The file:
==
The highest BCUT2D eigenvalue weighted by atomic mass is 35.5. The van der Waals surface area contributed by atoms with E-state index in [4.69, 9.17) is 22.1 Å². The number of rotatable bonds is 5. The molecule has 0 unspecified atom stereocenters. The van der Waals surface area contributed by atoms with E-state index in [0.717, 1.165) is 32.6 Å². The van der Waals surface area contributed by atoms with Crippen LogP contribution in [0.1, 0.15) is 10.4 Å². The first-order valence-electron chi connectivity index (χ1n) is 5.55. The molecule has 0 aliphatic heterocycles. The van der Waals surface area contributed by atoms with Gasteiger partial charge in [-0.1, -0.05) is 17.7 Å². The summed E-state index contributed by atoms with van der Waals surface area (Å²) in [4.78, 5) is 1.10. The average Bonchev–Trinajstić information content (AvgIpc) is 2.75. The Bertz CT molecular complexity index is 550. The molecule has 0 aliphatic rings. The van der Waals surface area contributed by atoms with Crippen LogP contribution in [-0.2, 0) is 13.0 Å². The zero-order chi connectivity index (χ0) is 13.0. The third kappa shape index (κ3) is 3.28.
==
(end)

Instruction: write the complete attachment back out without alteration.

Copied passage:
The highest BCUT2D eigenvalue weighted by atomic mass is 35.5. The van der Waals surface area contributed by atoms with E-state index in [4.69, 9.17) is 22.1 Å². The number of rotatable bonds is 5. The molecule has 0 unspecified atom stereocenters. The van der Waals surface area contributed by atoms with E-state index in [0.717, 1.165) is 32.6 Å². The van der Waals surface area contributed by atoms with Crippen LogP contribution in [0.1, 0.15) is 10.4 Å². The first-order valence-electron chi connectivity index (χ1n) is 5.55. The molecule has 0 aliphatic heterocycles. The van der Waals surface area contributed by atoms with Gasteiger partial charge in [-0.1, -0.05) is 17.7 Å². The summed E-state index contributed by atoms with van der Waals surface area (Å²) in [4.78, 5) is 1.10. The average Bonchev–Trinajstić information content (AvgIpc) is 2.75. The Bertz CT molecular complexity index is 550. The molecule has 0 aliphatic rings. The van der Waals surface area contributed by atoms with Crippen LogP contribution in [-0.2, 0) is 13.0 Å². The zero-order chi connectivity index (χ0) is 13.0. The third kappa shape index (κ3) is 3.28.